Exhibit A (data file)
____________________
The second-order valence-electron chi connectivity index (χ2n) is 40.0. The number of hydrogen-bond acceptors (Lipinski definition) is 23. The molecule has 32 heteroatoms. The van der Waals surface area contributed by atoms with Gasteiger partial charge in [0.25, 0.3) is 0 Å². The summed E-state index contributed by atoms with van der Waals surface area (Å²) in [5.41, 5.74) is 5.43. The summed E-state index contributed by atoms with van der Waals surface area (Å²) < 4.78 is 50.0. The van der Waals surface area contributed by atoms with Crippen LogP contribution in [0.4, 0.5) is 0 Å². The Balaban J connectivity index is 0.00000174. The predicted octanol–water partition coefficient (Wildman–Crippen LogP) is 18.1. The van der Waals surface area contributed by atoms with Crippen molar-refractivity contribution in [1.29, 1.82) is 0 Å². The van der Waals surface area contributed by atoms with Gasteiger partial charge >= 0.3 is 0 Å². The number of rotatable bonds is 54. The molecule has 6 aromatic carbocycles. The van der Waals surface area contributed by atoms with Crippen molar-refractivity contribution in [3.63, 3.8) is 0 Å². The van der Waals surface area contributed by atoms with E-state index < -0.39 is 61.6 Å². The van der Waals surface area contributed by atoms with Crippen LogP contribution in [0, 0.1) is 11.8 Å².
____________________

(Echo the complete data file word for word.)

The second-order valence-electron chi connectivity index (χ2n) is 40.0. The number of hydrogen-bond acceptors (Lipinski definition) is 23. The molecule has 32 heteroatoms. The van der Waals surface area contributed by atoms with Gasteiger partial charge in [0.25, 0.3) is 0 Å². The summed E-state index contributed by atoms with van der Waals surface area (Å²) in [5.41, 5.74) is 5.43. The summed E-state index contributed by atoms with van der Waals surface area (Å²) < 4.78 is 50.0. The van der Waals surface area contributed by atoms with Crippen LogP contribution in [0.4, 0.5) is 0 Å². The Balaban J connectivity index is 0.00000174. The predicted octanol–water partition coefficient (Wildman–Crippen LogP) is 18.1. The van der Waals surface area contributed by atoms with Crippen molar-refractivity contribution in [1.29, 1.82) is 0 Å². The van der Waals surface area contributed by atoms with Gasteiger partial charge >= 0.3 is 0 Å². The number of rotatable bonds is 54. The molecule has 6 aromatic carbocycles. The van der Waals surface area contributed by atoms with Crippen molar-refractivity contribution in [3.63, 3.8) is 0 Å². The van der Waals surface area contributed by atoms with E-state index < -0.39 is 61.6 Å². The van der Waals surface area contributed by atoms with Crippen LogP contribution in [0, 0.1) is 11.8 Å².